Abstract:
Proposed silicon-based quantum-computer architectures have attracted attention because of their promise for scalability and their potential for synergetically utilizing the available resources associated with the existing Si technology infrastructure. Electronic and nuclear spins of shallow donors (e.g. phosphorus) in Si are ideally suited candidates for qubits in such proposals, where shallow donor exchange gates are frequently invoked to perform two-qubit operations. An important potential problem in this context is that intervalley interference originating from the degeneracy in the Si conduction-band edge causes fast oscillations in donor exchange coupling, which imposes significant constraints on the Si quantum-computer architecture. We discuss the theoretical origin of such oscillations. Considering two substitutional donors in Si, we present a systematic statistical study of the correlation between relative position distributions and the resulting exchange distributions.

Abstract:
We describe how to implement quantum logic operations in a silicon-based quantum computer with phosphorus atoms serving as qubits. The information is stored in the states of nuclear spins and the conditional logic operations are implemented through the electron spins using nuclear-electron hyperfine and electron-electron exchange interactions. The electrons in our computer should stay coherent only during implementation of one Control-Not gate. The exchange interaction is constant and selective excitations are provided by a magnetic field gradient. The quantum logic operations are implemented by rectangular radio-frequency pulses. This architecture is scalable and does not require manufacturing nanoscale electronic gates. As shown in this paper parameters of a quantum protocol can be derived analytically even for a computer with a large number of qubits using our perturbation approach. We present the protocol for initialization of the nuclear spins and the protocol for creation of entanglement. All analytical results are tested numerically using a two-qubit system.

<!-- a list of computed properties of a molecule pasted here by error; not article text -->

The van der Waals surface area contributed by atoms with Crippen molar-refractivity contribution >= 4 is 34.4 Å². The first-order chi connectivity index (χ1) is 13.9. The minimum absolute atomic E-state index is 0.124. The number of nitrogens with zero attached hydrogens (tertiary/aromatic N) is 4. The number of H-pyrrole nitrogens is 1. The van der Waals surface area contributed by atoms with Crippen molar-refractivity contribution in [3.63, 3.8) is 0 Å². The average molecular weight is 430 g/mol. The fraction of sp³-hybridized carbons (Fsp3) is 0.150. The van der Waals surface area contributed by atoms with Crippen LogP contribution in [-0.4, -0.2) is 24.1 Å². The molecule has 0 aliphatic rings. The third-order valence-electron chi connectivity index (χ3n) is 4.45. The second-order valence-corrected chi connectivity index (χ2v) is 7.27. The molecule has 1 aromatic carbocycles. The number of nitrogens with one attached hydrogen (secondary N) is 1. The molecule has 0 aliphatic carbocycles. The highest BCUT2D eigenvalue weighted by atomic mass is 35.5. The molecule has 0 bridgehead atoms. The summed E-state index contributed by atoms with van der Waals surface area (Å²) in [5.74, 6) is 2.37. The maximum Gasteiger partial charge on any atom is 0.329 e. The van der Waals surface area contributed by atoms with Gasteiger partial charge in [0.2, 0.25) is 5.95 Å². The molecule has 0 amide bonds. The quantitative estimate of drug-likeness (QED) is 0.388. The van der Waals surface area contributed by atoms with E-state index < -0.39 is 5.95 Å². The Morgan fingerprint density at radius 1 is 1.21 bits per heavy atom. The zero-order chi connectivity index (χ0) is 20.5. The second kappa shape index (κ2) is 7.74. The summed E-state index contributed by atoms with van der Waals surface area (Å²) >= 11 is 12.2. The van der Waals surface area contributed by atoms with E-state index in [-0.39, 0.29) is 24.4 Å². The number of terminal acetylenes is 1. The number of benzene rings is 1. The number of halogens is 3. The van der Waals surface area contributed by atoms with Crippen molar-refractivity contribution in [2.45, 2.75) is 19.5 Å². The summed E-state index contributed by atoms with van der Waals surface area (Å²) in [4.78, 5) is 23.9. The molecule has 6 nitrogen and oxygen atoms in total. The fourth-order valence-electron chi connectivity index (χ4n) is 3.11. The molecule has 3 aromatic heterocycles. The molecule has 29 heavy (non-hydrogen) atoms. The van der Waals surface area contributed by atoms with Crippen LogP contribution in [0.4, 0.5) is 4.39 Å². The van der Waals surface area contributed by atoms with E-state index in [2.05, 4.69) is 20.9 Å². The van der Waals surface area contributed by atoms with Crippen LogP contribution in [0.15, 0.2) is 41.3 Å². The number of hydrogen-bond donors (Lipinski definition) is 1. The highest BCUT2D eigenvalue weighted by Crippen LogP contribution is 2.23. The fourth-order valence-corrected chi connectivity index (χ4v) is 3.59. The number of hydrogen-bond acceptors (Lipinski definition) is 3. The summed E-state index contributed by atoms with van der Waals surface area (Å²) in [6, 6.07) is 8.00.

Abstract:
We present a theoretical analysis of a microwave spectroscopy experiment on a charge qubit defined by a P$_2^+$ donor pair in silicon, for which we calculate Hamiltonian parameters using the effective-mass theory of shallow donors. We solve the master equation of the driven system in a dissipative environment to predict experimental outcomes. We describe how to calculate physical parameters of the system from such experimental results, including the dephasing time, $T_2$, and the ratio of the resonant Rabi frequency to the relaxation rate. Finally we calculate probability distributions for experimentally relevant system parameters for a particular fabrication regime.

Abstract: